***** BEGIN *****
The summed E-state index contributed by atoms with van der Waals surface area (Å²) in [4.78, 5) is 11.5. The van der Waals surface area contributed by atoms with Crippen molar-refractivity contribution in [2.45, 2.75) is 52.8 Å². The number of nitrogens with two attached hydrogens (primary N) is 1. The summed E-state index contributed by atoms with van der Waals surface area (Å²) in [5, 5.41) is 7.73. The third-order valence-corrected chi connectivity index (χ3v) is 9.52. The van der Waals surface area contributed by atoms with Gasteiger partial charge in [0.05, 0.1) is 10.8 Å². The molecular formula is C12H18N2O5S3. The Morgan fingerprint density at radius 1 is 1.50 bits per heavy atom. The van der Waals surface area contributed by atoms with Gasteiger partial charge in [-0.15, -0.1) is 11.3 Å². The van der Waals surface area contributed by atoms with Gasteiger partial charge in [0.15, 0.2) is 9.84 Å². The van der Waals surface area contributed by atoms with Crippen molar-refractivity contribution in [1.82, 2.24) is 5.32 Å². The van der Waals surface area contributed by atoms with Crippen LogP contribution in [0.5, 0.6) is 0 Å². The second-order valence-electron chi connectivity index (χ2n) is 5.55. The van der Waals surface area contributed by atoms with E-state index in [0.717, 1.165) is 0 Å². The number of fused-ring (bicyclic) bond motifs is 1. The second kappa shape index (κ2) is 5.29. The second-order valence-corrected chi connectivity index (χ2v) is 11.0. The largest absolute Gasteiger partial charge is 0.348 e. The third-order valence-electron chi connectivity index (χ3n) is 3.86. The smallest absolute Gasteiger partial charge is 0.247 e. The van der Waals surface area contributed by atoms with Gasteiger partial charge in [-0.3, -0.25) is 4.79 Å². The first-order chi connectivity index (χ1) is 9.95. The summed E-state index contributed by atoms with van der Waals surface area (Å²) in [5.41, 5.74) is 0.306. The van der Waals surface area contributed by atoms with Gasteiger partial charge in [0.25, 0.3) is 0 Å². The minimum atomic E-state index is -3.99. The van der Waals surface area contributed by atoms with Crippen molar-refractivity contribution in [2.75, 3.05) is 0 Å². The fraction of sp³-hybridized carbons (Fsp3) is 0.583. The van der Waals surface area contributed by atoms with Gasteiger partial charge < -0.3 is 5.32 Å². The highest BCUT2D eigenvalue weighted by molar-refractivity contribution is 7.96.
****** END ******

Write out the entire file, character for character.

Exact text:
The summed E-state index contributed by atoms with van der Waals surface area (Å²) in [4.78, 5) is 11.5. The van der Waals surface area contributed by atoms with Crippen molar-refractivity contribution in [2.45, 2.75) is 52.8 Å². The number of nitrogens with two attached hydrogens (primary N) is 1. The summed E-state index contributed by atoms with van der Waals surface area (Å²) in [5, 5.41) is 7.73. The third-order valence-corrected chi connectivity index (χ3v) is 9.52. The van der Waals surface area contributed by atoms with Gasteiger partial charge in [0.05, 0.1) is 10.8 Å². The molecular formula is C12H18N2O5S3. The Morgan fingerprint density at radius 1 is 1.50 bits per heavy atom. The van der Waals surface area contributed by atoms with Gasteiger partial charge in [-0.15, -0.1) is 11.3 Å². The van der Waals surface area contributed by atoms with Gasteiger partial charge in [0.15, 0.2) is 9.84 Å². The van der Waals surface area contributed by atoms with Crippen molar-refractivity contribution in [1.82, 2.24) is 5.32 Å². The van der Waals surface area contributed by atoms with Crippen LogP contribution in [0.5, 0.6) is 0 Å². The second-order valence-electron chi connectivity index (χ2n) is 5.55. The van der Waals surface area contributed by atoms with E-state index in [0.717, 1.165) is 0 Å². The number of fused-ring (bicyclic) bond motifs is 1. The second kappa shape index (κ2) is 5.29. The second-order valence-corrected chi connectivity index (χ2v) is 11.0. The largest absolute Gasteiger partial charge is 0.348 e. The third-order valence-electron chi connectivity index (χ3n) is 3.86. The smallest absolute Gasteiger partial charge is 0.247 e. The van der Waals surface area contributed by atoms with Gasteiger partial charge in [-0.3, -0.25) is 4.79 Å². The first-order chi connectivity index (χ1) is 9.95. The summed E-state index contributed by atoms with van der Waals surface area (Å²) in [5.41, 5.74) is 0.306. The van der Waals surface area contributed by atoms with Gasteiger partial charge in [0.25, 0.3) is 0 Å². The minimum atomic E-state index is -3.99. The van der Waals surface area contributed by atoms with Crippen molar-refractivity contribution in [2.75, 3.05) is 0 Å². The fraction of sp³-hybridized carbons (Fsp3) is 0.583. The van der Waals surface area contributed by atoms with Gasteiger partial charge < -0.3 is 5.32 Å². The highest BCUT2D eigenvalue weighted by molar-refractivity contribution is 7.96.